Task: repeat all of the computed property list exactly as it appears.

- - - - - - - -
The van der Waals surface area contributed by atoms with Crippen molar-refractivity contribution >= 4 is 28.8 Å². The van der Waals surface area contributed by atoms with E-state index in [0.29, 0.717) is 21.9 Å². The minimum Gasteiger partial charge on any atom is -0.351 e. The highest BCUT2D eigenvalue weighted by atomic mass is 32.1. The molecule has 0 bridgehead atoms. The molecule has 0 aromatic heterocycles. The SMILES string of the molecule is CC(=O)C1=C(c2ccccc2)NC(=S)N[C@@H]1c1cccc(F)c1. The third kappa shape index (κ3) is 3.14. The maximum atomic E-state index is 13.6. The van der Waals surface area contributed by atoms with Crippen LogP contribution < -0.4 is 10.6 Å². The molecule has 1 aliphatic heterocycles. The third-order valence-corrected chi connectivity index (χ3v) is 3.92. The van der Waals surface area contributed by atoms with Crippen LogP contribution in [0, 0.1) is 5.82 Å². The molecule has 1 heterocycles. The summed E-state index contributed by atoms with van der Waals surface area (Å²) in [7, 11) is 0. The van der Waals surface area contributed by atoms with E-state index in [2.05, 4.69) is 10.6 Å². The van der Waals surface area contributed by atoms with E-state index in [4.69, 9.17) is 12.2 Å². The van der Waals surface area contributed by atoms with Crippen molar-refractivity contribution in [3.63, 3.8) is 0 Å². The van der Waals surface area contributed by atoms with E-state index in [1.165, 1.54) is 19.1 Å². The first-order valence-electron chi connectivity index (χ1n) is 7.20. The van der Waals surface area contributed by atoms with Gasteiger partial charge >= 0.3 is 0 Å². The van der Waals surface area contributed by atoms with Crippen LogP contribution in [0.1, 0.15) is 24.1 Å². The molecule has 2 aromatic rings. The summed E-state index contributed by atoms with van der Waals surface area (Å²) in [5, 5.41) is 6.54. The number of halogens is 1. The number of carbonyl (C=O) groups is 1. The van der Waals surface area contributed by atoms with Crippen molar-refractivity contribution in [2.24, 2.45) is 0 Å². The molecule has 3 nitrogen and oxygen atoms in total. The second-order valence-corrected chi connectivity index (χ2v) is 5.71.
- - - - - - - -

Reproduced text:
The van der Waals surface area contributed by atoms with Crippen molar-refractivity contribution >= 4 is 28.8 Å². The van der Waals surface area contributed by atoms with E-state index in [0.29, 0.717) is 21.9 Å². The minimum Gasteiger partial charge on any atom is -0.351 e. The highest BCUT2D eigenvalue weighted by atomic mass is 32.1. The molecule has 0 bridgehead atoms. The molecule has 0 aromatic heterocycles. The SMILES string of the molecule is CC(=O)C1=C(c2ccccc2)NC(=S)N[C@@H]1c1cccc(F)c1. The third kappa shape index (κ3) is 3.14. The maximum atomic E-state index is 13.6. The van der Waals surface area contributed by atoms with Crippen LogP contribution < -0.4 is 10.6 Å². The molecule has 1 aliphatic heterocycles. The third-order valence-corrected chi connectivity index (χ3v) is 3.92. The van der Waals surface area contributed by atoms with Crippen LogP contribution in [0, 0.1) is 5.82 Å². The molecule has 1 heterocycles. The summed E-state index contributed by atoms with van der Waals surface area (Å²) in [7, 11) is 0. The van der Waals surface area contributed by atoms with E-state index in [2.05, 4.69) is 10.6 Å². The van der Waals surface area contributed by atoms with E-state index in [4.69, 9.17) is 12.2 Å². The van der Waals surface area contributed by atoms with Crippen molar-refractivity contribution in [3.63, 3.8) is 0 Å². The van der Waals surface area contributed by atoms with E-state index in [1.165, 1.54) is 19.1 Å². The first-order valence-electron chi connectivity index (χ1n) is 7.20. The van der Waals surface area contributed by atoms with Gasteiger partial charge >= 0.3 is 0 Å². The van der Waals surface area contributed by atoms with Crippen LogP contribution in [0.1, 0.15) is 24.1 Å². The molecule has 2 aromatic rings. The summed E-state index contributed by atoms with van der Waals surface area (Å²) in [5, 5.41) is 6.54. The number of halogens is 1. The number of carbonyl (C=O) groups is 1. The van der Waals surface area contributed by atoms with Crippen molar-refractivity contribution in [2.24, 2.45) is 0 Å². The molecule has 3 nitrogen and oxygen atoms in total. The second-order valence-corrected chi connectivity index (χ2v) is 5.71.